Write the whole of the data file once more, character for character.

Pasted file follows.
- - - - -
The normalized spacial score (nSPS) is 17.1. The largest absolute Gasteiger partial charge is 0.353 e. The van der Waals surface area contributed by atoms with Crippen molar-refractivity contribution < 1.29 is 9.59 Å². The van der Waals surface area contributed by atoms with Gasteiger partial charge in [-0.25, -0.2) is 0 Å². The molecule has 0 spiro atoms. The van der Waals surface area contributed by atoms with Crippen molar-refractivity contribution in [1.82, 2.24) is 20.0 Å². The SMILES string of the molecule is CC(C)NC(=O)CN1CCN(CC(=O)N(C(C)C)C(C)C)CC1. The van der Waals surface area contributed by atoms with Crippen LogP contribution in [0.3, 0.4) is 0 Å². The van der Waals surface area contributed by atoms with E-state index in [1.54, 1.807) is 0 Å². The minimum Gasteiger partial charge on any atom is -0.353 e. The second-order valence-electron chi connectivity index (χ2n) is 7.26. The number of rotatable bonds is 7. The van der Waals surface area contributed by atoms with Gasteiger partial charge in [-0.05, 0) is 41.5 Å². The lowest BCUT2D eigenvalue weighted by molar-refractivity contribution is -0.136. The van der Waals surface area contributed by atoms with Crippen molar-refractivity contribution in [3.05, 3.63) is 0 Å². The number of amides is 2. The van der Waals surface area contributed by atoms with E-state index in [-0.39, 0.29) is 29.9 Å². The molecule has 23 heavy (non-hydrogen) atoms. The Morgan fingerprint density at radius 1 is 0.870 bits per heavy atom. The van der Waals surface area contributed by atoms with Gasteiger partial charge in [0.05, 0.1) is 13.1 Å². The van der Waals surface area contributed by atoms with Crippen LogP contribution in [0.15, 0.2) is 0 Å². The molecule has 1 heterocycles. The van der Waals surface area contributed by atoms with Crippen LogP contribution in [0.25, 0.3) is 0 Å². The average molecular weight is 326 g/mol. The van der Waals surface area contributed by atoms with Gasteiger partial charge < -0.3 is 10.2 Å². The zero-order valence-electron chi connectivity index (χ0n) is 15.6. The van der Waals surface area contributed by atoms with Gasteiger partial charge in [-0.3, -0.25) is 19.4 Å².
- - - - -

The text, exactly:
The normalized spacial score (nSPS) is 17.1. The largest absolute Gasteiger partial charge is 0.353 e. The van der Waals surface area contributed by atoms with Crippen molar-refractivity contribution < 1.29 is 9.59 Å². The van der Waals surface area contributed by atoms with Gasteiger partial charge in [-0.25, -0.2) is 0 Å². The molecule has 0 spiro atoms. The van der Waals surface area contributed by atoms with Crippen molar-refractivity contribution in [1.82, 2.24) is 20.0 Å². The SMILES string of the molecule is CC(C)NC(=O)CN1CCN(CC(=O)N(C(C)C)C(C)C)CC1. The van der Waals surface area contributed by atoms with Crippen LogP contribution in [0.3, 0.4) is 0 Å². The van der Waals surface area contributed by atoms with E-state index in [1.54, 1.807) is 0 Å². The minimum Gasteiger partial charge on any atom is -0.353 e. The second-order valence-electron chi connectivity index (χ2n) is 7.26. The number of rotatable bonds is 7. The van der Waals surface area contributed by atoms with Gasteiger partial charge in [-0.05, 0) is 41.5 Å². The lowest BCUT2D eigenvalue weighted by molar-refractivity contribution is -0.136. The van der Waals surface area contributed by atoms with Crippen molar-refractivity contribution in [3.05, 3.63) is 0 Å². The number of amides is 2. The van der Waals surface area contributed by atoms with E-state index in [-0.39, 0.29) is 29.9 Å². The molecule has 23 heavy (non-hydrogen) atoms. The Morgan fingerprint density at radius 1 is 0.870 bits per heavy atom. The van der Waals surface area contributed by atoms with Gasteiger partial charge in [0.05, 0.1) is 13.1 Å². The van der Waals surface area contributed by atoms with Crippen LogP contribution in [0.15, 0.2) is 0 Å². The molecule has 1 heterocycles. The van der Waals surface area contributed by atoms with Crippen LogP contribution in [0.25, 0.3) is 0 Å². The average molecular weight is 326 g/mol. The van der Waals surface area contributed by atoms with Gasteiger partial charge < -0.3 is 10.2 Å². The zero-order valence-electron chi connectivity index (χ0n) is 15.6. The van der Waals surface area contributed by atoms with Gasteiger partial charge in [-0.3, -0.25) is 19.4 Å².